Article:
follows is the PowerPoint presentation formatted as a scrolling
Demining Part 8: AP mine blast
presentation shows you what the detonation of a large anti-personnel
mine can be like, and also how it can impact on a kneeling deminer
who sets it off accidentally. Most accidents in HD occur while
the Victim is trying to unearth the device in a kneeling position.
follows is a series of stop-motion photographs of a test carried
out in Mozambique. The test was conducted by Dieter Guelle and
I was present as advisor. I would not have tested two PPE ensembles
against a single mine, but the result was probably unaffected
by the presence of the second dummy.
had made articulated dummies and dressed them in the PPE being
considered. If you study the pictures and look beyond the dust,
you will see that one of the dummies "stands" upright
during the blast. Its visor is torn away and then lands back
on the dummy's face. It is common for visors to be torn
away by the blast front, but at 60cm from the seat of the explosion
the fragments have overtaken the blast front - so they strike
the visor just before it is torn away. You can see trace lines
of the fragments in the second slide, before the dummies are
lifted upright by the blast front. The dummies then collapse.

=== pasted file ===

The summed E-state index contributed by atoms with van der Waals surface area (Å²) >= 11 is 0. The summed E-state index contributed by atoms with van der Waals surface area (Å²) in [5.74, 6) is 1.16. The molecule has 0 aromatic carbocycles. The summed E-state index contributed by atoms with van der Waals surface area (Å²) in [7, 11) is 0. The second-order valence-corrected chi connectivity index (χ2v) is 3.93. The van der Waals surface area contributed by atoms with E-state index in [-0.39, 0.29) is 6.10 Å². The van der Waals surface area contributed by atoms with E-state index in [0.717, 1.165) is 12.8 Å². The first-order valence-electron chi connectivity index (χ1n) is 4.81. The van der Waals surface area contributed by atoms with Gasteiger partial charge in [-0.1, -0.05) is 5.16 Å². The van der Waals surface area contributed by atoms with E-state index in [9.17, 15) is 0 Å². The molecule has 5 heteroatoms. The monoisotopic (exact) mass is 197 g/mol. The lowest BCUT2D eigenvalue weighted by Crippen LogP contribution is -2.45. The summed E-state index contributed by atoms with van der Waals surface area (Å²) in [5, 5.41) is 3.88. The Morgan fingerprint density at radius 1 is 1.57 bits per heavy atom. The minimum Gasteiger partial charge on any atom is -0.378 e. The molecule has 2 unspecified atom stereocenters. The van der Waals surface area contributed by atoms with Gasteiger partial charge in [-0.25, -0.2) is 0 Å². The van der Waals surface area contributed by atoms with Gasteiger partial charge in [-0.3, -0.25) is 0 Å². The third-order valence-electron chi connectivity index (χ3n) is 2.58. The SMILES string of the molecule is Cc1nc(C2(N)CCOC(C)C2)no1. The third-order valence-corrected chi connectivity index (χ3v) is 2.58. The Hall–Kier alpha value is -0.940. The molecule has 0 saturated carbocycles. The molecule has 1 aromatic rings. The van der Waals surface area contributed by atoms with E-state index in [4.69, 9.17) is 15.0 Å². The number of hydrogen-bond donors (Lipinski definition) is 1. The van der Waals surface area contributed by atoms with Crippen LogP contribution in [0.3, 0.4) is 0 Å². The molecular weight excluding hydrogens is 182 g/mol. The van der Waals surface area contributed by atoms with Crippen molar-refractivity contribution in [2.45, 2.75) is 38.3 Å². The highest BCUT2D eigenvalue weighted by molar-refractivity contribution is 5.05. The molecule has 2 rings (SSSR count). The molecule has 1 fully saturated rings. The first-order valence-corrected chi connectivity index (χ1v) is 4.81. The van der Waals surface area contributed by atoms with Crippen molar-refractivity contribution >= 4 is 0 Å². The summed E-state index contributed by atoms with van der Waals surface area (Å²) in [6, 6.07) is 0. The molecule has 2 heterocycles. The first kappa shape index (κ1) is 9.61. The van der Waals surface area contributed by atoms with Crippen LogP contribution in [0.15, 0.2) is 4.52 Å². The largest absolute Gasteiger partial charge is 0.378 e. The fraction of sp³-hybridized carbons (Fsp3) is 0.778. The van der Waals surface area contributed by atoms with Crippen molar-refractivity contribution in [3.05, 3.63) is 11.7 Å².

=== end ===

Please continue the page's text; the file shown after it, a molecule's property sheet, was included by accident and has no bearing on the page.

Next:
the sequence progresses you can see a pall of smoke from unburned
TNT. Then you see dust on the ground being lifted like a mist
and drifting towards the seat of the explosion. This is because,
as the high explosive expands (it is effectively a small solid
trying to turn "instantly" into a large volume of
gas), there is "low pressure" behind the blast front
(sometimes easier to comprehend when inaccurately called a "partial
vacuum") which sucks air and dust from the surrounding
mine used was a GYATA-64 containing 300g of TNT. This was the largest threat mine in
the area, and is also the largest AP blast mine found. A No.8
detonator was pressed into its detonator-well with a few grams
of industrial grade Plastic Explosive to ensure a tight fit.
The detonator was then fired electronically from a safe distance.
people are surprised to hear that all the evidence from real
accidents suggests that the victims would have survived without
serious injury, except perhaps to their hands. A temporary hearing
loss would be expected (with a small permanent loss that the
victim would probably be unaware of), and the victims would
have had dust in their eyes. That dust would have been drawn
in behind the blast front and so not moving at damaging
entire sequence took under two seconds. The day was hot and
with no obvious wind, so when the dust drifted to the left it
was not being dragged by a high wind. Notice that the "victims"
stood up far more quickly than they collapsed and that they
were not thrown significantly back from the blast. This reflects the way that a deminer moves in real accidents very well.
thanks to Dieter Guelle.